These survivors often had already lost during the war years not only their homes and belongings but also much of what gave them their identity—their families, their physical appearance, their liberties, and their hopes. Displaced-persons camps were overcrowded and heavily guarded. Some were located in what had been Nazi concentration camps. Allied soldiers who managed DP camps were often bewildered or angered by the way Jewish survivors acted. Why did they sometimes fight for a loaf of bread or hoard food even when plenty was available? Why did some refuse to take showers or undergo de-lousing when other DPs did so without a fuss? The soldiers did not understand what was different about the Jewish DPs and how these survivors had been shaped by their experiences in Nazi camps. After hearing reports of poor camp conditions, General Dwight D. Eisenhower, the Allied military commander in Germany, agreed to create separate camps for Jewish DPs and to let Jewish relief agencies enter the camps so that they could work directly with survivors.
Many Jewish survivors tried to return to their pre-war homes and found that they were not welcome. Historian Tony Judt writes,
After years of anti-Semitic propaganda, local populations everywhere were not only disposed to blame ‘Jews’ in the abstract for their own suffering but were distinctly sorry to see the return of men and women whose jobs, possessions and apartments they had purloined. In the 4th arrondissement of Paris, on April 19, 1945, hundreds of people demonstrated in protest when a returning Jewish deportee tried to claim his (occupied) apartment. Before it was dispersed, the demonstration degenerated into a near-riot, the crowd screaming [France for the French!].8
The difficulty, even danger, of staying in Europe convinced many Jewish survivors to emigrate abroad. When they were able to obtain visas, they went to the United States, Latin America, South Africa, and to Jewish communities in Palestine. (The state of Israel was not established until 1948.)
The millions of displaced people within Europe also included Germans who had been settlers in lands conquered by the Third Reich during the war. As Nazi Germany claimed “Lebensraum,” these settlers had taken over homes, land, and possessions from local people (see reading, Colonizing Poland in Chapter 8). After the war, millions of German settlers were forcibly, even violently, expelled and sent back to Germany. Other ethnic Germans, whose families had lived in border regions like the Sudetenland for generations, also fled or were expelled. Allied opinion was divided about these expulsions. Joseph Stalin of the USSR saw them as a form of justice for Germany’s crimes. Some British and American leaders were worried by the violence and the hardship caused by the expulsions, but they also feared that pent-up anger would lead to even greater violence against the settlers if they were not sent back to Germany. Leaders like Winston Churchill believed that the “mixture of populations” could cause “endless trouble.”9 Eventually, the German populations in Poland, Hungary, Czechoslovakia, Romania, and Yugoslavia had been expelled and returned to occupied Germany.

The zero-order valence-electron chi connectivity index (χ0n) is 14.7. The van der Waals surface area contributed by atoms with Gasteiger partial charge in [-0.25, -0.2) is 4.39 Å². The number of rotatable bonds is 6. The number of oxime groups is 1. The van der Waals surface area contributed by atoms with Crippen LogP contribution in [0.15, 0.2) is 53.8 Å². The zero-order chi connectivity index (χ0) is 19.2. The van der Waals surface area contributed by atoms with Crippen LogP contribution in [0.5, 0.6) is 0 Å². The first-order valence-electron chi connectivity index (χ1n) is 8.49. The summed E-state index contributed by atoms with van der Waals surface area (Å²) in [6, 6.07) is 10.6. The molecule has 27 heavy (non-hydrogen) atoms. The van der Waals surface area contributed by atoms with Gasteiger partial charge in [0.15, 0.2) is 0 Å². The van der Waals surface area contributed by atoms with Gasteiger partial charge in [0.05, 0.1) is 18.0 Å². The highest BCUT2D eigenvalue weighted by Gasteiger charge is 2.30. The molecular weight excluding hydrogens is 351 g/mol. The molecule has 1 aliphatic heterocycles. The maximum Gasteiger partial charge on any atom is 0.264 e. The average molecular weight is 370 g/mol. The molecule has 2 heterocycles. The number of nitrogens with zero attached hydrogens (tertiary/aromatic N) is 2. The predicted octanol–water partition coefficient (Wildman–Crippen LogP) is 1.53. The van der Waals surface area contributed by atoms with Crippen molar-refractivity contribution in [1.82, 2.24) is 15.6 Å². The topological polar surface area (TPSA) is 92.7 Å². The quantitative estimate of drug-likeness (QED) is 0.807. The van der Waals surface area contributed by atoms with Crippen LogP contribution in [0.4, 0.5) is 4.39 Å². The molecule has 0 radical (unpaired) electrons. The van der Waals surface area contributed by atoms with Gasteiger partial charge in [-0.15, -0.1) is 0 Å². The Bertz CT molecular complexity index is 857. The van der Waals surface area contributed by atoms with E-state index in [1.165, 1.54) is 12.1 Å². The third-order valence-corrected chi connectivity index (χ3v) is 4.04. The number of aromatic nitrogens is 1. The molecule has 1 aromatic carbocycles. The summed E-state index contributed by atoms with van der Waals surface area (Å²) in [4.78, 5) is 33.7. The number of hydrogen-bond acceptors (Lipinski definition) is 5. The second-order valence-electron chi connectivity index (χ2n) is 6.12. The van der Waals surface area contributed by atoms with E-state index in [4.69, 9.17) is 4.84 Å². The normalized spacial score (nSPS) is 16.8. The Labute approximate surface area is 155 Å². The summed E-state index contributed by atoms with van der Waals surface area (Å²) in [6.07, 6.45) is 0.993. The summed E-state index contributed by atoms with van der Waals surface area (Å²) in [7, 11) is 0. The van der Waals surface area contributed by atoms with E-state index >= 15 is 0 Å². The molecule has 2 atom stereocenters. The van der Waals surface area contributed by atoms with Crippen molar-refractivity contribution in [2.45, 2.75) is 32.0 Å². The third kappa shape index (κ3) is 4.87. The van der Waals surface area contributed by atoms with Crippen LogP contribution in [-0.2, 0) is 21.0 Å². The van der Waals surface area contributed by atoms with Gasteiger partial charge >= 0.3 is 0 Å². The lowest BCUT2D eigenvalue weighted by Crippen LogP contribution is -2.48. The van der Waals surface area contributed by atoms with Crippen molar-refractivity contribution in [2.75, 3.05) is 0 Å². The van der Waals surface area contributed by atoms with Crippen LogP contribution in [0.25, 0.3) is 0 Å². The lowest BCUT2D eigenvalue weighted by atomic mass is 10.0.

- 1 : Tony Judt, Postwar: A History of Europe Since 1945 (New York: Penguin Press, 2005), 18.
- 2 : Doris L. Bergen, War and Genocide: A Concise History of the Holocaust (Lanham, MD: Rowman & Littlefield, 2003), 224.
- 3 : “Joint Report with Allied Leaders on the Potsdam Conference” (August 2, 1945), Harry S. Truman Library & Museum, accessed June 1, 2016.
- 4 : “Berlin Potsdam Conference, 1945,” American Experience: Truman (PBS website), accessed July 11, 2016.
- 5 : Doris L. Bergen, War and Genocide: A Concise History of the Holocaust (Lanham, MD: Rowman & Littlefield, 2003), 224.
- 6 : Eleanor Roosevelt, “February 16, 1946,” My Day, The Eleanor Roosevelt Papers digital edition, George Washington University, accessed June 1, 2016.
- 7 : Eleanor Roosevelt, “February 18, 1946,” My Day, The Eleanor Roosevelt Papers digital edition, George Washington University, accessed June 1, 2016.
- 8 : Tony Judt, Postwar: A History of Europe Since 1945 (New York: Penguin Press, 2005), 804–05.
- 9 : Parliamentary Debates, Commons, 5th ser., vol. 406, col. 1483–4 (December 15, 1944), quoted in R. M. Douglas, Orderly and Humane: The Expulsion of the Germans after the Second World War (New Haven, CT: Yale University Press, 2012), 85.